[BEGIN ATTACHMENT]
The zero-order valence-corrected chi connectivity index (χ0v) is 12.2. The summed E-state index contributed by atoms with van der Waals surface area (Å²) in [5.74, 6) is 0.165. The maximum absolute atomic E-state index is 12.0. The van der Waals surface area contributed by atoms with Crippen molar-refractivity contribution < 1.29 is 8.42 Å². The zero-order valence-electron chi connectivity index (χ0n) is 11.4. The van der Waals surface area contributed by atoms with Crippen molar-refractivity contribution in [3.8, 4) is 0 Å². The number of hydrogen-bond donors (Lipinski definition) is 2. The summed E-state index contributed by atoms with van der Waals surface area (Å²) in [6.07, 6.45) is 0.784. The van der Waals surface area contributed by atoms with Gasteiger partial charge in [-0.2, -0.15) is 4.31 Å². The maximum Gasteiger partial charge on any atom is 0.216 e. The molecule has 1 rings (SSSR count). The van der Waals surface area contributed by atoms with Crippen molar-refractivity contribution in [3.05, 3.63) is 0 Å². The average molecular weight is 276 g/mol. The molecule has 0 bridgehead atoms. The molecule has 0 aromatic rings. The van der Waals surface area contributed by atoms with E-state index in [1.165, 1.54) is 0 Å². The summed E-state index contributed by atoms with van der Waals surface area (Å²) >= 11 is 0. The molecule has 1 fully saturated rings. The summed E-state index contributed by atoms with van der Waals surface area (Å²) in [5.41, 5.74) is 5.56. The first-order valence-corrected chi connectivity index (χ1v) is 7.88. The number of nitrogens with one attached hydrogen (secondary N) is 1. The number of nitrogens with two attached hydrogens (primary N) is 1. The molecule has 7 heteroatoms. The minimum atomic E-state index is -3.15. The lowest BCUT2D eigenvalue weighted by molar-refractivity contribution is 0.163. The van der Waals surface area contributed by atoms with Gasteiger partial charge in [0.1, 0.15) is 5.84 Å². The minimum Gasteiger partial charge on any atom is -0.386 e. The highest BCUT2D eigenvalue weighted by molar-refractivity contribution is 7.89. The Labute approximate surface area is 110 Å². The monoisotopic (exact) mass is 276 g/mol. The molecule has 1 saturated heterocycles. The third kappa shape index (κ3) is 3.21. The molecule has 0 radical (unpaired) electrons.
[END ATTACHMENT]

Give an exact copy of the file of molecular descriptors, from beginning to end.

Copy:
The zero-order valence-corrected chi connectivity index (χ0v) is 12.2. The summed E-state index contributed by atoms with van der Waals surface area (Å²) in [5.74, 6) is 0.165. The maximum absolute atomic E-state index is 12.0. The van der Waals surface area contributed by atoms with Crippen molar-refractivity contribution < 1.29 is 8.42 Å². The zero-order valence-electron chi connectivity index (χ0n) is 11.4. The van der Waals surface area contributed by atoms with Crippen molar-refractivity contribution in [3.8, 4) is 0 Å². The number of hydrogen-bond donors (Lipinski definition) is 2. The summed E-state index contributed by atoms with van der Waals surface area (Å²) in [6.07, 6.45) is 0.784. The van der Waals surface area contributed by atoms with Gasteiger partial charge in [-0.2, -0.15) is 4.31 Å². The maximum Gasteiger partial charge on any atom is 0.216 e. The molecule has 1 rings (SSSR count). The van der Waals surface area contributed by atoms with Crippen molar-refractivity contribution in [3.05, 3.63) is 0 Å². The average molecular weight is 276 g/mol. The molecule has 0 bridgehead atoms. The molecule has 0 aromatic rings. The van der Waals surface area contributed by atoms with E-state index in [1.165, 1.54) is 0 Å². The summed E-state index contributed by atoms with van der Waals surface area (Å²) >= 11 is 0. The molecule has 1 fully saturated rings. The summed E-state index contributed by atoms with van der Waals surface area (Å²) in [5.41, 5.74) is 5.56. The first-order valence-corrected chi connectivity index (χ1v) is 7.88. The number of nitrogens with one attached hydrogen (secondary N) is 1. The number of nitrogens with two attached hydrogens (primary N) is 1. The molecule has 7 heteroatoms. The minimum atomic E-state index is -3.15. The lowest BCUT2D eigenvalue weighted by molar-refractivity contribution is 0.163. The van der Waals surface area contributed by atoms with Gasteiger partial charge in [0.1, 0.15) is 5.84 Å². The minimum Gasteiger partial charge on any atom is -0.386 e. The highest BCUT2D eigenvalue weighted by molar-refractivity contribution is 7.89. The Labute approximate surface area is 110 Å². The monoisotopic (exact) mass is 276 g/mol. The molecule has 1 saturated heterocycles. The third kappa shape index (κ3) is 3.21. The molecule has 0 radical (unpaired) electrons.